Office for Nuclear Regulation

Hinkley Point C – Inspection ID: 52489

Executive summary

Date(s) of inspection:

  • June 2023

Aim of inspection

The local post-weld heat treatment (PWHT) applied to the Hinkley Point C (HPC) steam generator tubesheet to primary head weld (the PIF weld) has generated high residual stress such that an adequate defect size margin (DSM) cannot be demonstrated using the initial qualification examination defect size of 10mm x 60mm. Improvement of the DSM requires a demonstrable capability for the non-destructive testing (NDT) to detect defects half the size of the original (5mm x 30mm). Since the qualification of the NDT for the initial qualified examination defect size (QEDS) has been completed, and the end of manufacture inspection of the PIF welds has been performed, much of the work to support demonstration is being performed retrospectively.

The aim of this Licence Condition (LC) 19 compliance inspection was to establish that the activities to support the revised NDT requirements were robust and to judge whether the revised inspection system would be capable of reliably detecting defects with a size of 5mm x 30mm.

The evidence gathered during the inspection will inform ONR’s decision to permission the release of the first steam generator (under enhanced implementation, monitoring and control).

Subject(s) of inspection

  • LC19 – Construction or installation of new plant – Rating: Green

Key findings, inspector’s opinions and reasons for judgement made

The inspection was conducted at Framatome’s premises at St Marcel, France. Framatome (the manufacturer of the steam generators) presented evidence, in the form of a technical justification to support the detection and rejection of defects having a size of 5mm x 30mm and larger. This evidence included experimental data and modelling predictions and was supported by practical trials to demonstrate the efficacy of the new scans developed to improve the inspection performance.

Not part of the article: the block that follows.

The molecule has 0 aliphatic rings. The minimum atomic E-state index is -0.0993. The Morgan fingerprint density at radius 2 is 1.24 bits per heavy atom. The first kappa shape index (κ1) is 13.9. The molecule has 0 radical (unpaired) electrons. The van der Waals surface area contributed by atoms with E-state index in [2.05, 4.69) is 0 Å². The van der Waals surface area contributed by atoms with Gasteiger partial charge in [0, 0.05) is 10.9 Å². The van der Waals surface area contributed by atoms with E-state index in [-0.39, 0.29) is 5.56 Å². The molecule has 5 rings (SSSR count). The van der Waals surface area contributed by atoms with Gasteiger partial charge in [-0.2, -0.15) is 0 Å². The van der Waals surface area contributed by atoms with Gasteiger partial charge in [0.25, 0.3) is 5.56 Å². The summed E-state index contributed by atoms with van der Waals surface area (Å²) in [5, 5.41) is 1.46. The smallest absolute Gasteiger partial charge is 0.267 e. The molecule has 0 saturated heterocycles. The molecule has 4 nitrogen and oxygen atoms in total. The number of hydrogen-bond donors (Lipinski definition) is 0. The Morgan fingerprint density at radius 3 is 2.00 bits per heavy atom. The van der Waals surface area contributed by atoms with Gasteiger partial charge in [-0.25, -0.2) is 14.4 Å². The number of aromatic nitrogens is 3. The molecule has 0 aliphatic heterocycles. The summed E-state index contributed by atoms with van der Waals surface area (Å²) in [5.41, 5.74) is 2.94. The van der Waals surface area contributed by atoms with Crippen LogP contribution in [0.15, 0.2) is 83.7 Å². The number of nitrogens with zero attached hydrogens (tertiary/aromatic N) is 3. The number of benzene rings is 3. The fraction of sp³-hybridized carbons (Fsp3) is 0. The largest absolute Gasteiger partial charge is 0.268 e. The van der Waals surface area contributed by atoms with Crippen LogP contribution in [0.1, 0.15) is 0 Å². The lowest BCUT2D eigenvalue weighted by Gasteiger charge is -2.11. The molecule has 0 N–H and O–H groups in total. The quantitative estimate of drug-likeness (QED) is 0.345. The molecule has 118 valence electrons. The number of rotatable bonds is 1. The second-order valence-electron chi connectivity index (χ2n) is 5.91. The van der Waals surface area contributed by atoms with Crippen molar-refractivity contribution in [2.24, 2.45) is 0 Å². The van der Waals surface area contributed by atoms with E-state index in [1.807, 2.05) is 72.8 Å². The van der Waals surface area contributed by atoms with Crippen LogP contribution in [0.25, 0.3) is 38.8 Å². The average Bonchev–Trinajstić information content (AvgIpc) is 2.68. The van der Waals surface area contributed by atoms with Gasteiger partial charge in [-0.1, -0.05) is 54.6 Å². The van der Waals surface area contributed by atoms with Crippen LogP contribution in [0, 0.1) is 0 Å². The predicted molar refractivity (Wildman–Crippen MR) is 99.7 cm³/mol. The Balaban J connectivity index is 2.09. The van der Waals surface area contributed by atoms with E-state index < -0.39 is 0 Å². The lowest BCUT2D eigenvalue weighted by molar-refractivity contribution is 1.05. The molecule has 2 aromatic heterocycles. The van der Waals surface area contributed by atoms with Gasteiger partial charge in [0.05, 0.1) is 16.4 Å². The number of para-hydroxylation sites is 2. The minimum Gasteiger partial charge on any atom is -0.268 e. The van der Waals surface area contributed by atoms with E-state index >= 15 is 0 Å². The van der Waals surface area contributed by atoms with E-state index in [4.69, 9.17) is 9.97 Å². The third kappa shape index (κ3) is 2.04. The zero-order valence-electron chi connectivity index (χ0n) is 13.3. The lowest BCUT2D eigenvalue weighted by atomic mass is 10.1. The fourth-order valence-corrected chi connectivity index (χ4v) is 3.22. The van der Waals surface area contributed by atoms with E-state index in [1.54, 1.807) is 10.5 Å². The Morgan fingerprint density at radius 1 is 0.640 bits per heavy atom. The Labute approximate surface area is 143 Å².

I had been provided with the technical justification prior to the inspection, and from my preliminary review, I concluded that adequate margins existed for detecting the smaller defects. I also noted that the new scans for applying the time of flight diffraction technique provided significant improvements for characterising defects. While the evidence was, in general, comprehensive, I noted that it was based upon smooth defects with qualitative extrapolations to rough defect cases. I will consider this further in the ONR structural integrity assessment report used to inform the permissioning decision for release of the first steam generators from Framatome.

In addition to Framatome presenting its evidence, I held discussions with the Inspection Validation Centre (IVC) which was the assigned independent qualification body. The IVC had assessed the revised inspection procedures and the technical justification and concluded that the evidence supported high reliability for detecting defects with a size of 5mm x 30mm. It had just completed applying the new scans to a test piece containing representative defects and was analysing the data to assess whether the practical trials also supported the inspection performance. From discussions with IVC staff, and my review of the facilities, I concluded that adequate arrangements were in place for conducting the qualification.


While the full demonstration of the capability to detect 5mm x 30mm defects was yet to be completed, I was satisfied that the process being adopted was thorough and in line with that for qualifying the end of manufacture inspections for other high integrity component welds. From my limited review of the evidence provided to support the inspection capability, I expected that the qualification, when completed, would confirm that the inspection system was capable of detecting 5mm x 30mm defects.

I judged that the facilities and conditions provided by Framatome to conduct the qualification were sufficient and these, along with the IVC’s own arrangements, protected the confidential nature of the test pieces. I had assurances from the IVC that it had not experienced pressure to make technical compromises nor had it been subject to schedule pressures.

On this basis I gave the inspection a green rating.